Joji’s Kava Farming Continues on Family Legacy

The southern maritime island of Kadavu is renowned for its sprawling evergreen kava plantations that abound on the island.

It is no secret that kava from far-flung bird land Kadavu is prized among kava-producing provinces here in Fiji and it is for this reason that 28-year-old yaqona farmer Joji Ravucake of Daviqele in Nabukelevu has chosen yaqona farming as his main cash crop too.

Joji’s father and namesake, 69-year-old Joji Ratulevu is a well-known and respected figure in the Nabukelevu district who has since retired from farming but still lends a helping hand to his son in the upkeep and running of his yaqona farming. Joji (Snr) is famous in Nabukelevu because he had lived and survived off of his farm for 17 years without ever setting foot in the village because of the distance and rugged terrain between his farm and village.

For young Joji, following in his father’s footsteps was the obvious choice and for the former Queen Victoria School student, being a chip off the old block is a compliment as his father’s farming accolades and legacy is one he strives to emulate.

He toils the land to meet his family’s needs and his farm is located in the centre of the foot of Mount Nabukelevu, sandwiched between what people of Nabukelevu distinctly call ‘baba tokalau’ meaning Northern shore and ‘baba ceva’ meaning Southern shore.

Joji’s farm is situated on prime fertile land and like his father, he too has spent years tucked away on the farm without returning to the village, attending to his farm like any good ardent farmer would and this avid approach bore fruition come harvesting time as his matured yaqona plants garnered him well-earned distinction amongst his fellow yaqona farmers in the district.

“I left Nukuvuto in 2011, and I made my way back home to take up farming,” said Joji.

The young lad was further challenged to expand his farming when his sister scooped the Eastern Division Best Female Farmer of the Year award in 2014 at the National Agriculture Show held in Lautoka. 

His sister’s achievement was a wake-up call of sorts as he knew that if she could do it, so too could he.

“I was happy that she was awarded but I also questioned my own capabilities as a man and this made me work extra hard, I targeted to increase the number of yaqona I planted and hoped that I too could be recognized for my farming,” he said.

And as fate would have it, to the victor go the spoils and Joji received due recognition in 2015 for going that extra mile when he scooped the Young Farmer of Kadavu award during that year’s Yaubula Sevens held at Vunisea, Kadavu.  

The siblings’ healthy farming competition has catapulted their own individual farming journeys and has added gust to their existing farming prowess, which was all started by their loving father.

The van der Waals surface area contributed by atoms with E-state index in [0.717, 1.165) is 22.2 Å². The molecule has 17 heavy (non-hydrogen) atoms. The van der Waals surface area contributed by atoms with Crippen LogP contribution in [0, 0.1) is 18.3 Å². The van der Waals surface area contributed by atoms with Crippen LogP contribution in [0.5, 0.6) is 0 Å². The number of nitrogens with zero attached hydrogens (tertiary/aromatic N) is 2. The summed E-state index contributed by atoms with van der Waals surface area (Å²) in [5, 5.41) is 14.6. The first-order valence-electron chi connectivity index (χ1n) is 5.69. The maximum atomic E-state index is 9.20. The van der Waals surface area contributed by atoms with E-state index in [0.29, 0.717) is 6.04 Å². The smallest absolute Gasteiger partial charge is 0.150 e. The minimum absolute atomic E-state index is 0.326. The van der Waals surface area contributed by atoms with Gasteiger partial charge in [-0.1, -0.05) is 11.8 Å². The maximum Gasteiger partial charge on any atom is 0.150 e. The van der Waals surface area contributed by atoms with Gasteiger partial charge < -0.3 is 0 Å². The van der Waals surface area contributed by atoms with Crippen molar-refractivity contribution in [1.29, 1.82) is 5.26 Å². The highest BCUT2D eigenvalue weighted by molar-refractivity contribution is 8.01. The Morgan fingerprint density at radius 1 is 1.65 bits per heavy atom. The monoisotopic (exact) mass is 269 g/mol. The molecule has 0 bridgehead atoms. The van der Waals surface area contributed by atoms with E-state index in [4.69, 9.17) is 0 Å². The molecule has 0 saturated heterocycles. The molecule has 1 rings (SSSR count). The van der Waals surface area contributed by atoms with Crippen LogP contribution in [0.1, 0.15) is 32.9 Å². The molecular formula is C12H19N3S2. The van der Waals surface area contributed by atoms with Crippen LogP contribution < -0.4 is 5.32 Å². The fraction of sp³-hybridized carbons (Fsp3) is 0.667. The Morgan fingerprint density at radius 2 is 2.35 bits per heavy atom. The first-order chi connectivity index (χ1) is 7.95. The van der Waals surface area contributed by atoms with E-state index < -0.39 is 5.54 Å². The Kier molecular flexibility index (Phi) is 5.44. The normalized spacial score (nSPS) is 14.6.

“I believe that silent sacrifices can go a long way and one day, you will be recognized as results will speak for themselves.

In 2017, he harvested close to 5,000 of his yaqona plants to help in the purchase of a fibre-glass boat and outboard motor engine, and this saw him purchasing a 23 feet Safeway Marine fibre-glass boat with an accompanying 40HP Yamaha outboard engine, which would help to ease transportation needs for his family.

The district of Nabukelevu is located right on the edge of Kadavu and gaining access to it is either via fibre-glass boat or a long arduous bumpy ride through long dusty winding roads.

Due to this challenge in transportation, the fibre-glass boat that he purchased has been of great assistance in transporting his own produce to the ferry that services the island and is also often used to take children to school along with charted transfers of villagers to other parts of Kadavu, earning him an extra stream of income.

Despite all the challenges he has faced as a farmer, what with being ravaged by natural disasters such as hurricanes etc, Joji has taught himself to keep a cool head, to the extent that he has picked up a few tricks along the way and has implemented said tricks on his farming patterns to avoid disappointment from natural disasters.  

According to him, yaqona farming can be a lucrative business provided rural farmers equip themselves with knowledge and learn about the value chain, especially for Kadavu whereby the lives of families depend on yaqona.

As he pondered on his formative years in the school system, he shared a word of advice to young men and women who may not have excelled in education to consider taking up farming as their main source of income.

“Na i lavo levu na vakayagataki qele, keda na I’Taukei e levu na noda qele, keda rawa tale ga ni vakai ira na cakacaka na office meda tauri i lavo, kivei kemuni nai tabagone kevaka e sa sega ni rawa na vuli ni kakua ni yalolailai, ni vakayagataka na qele.”

“There is a lot of money to be earned from the land, especially to us iTaukei who have a lot of land, we too can earn a living and make money just like those who work in offices, particularly to our youth, if you have dropped out of school, do not be disheartened, the land is always there, use it,” said Joji.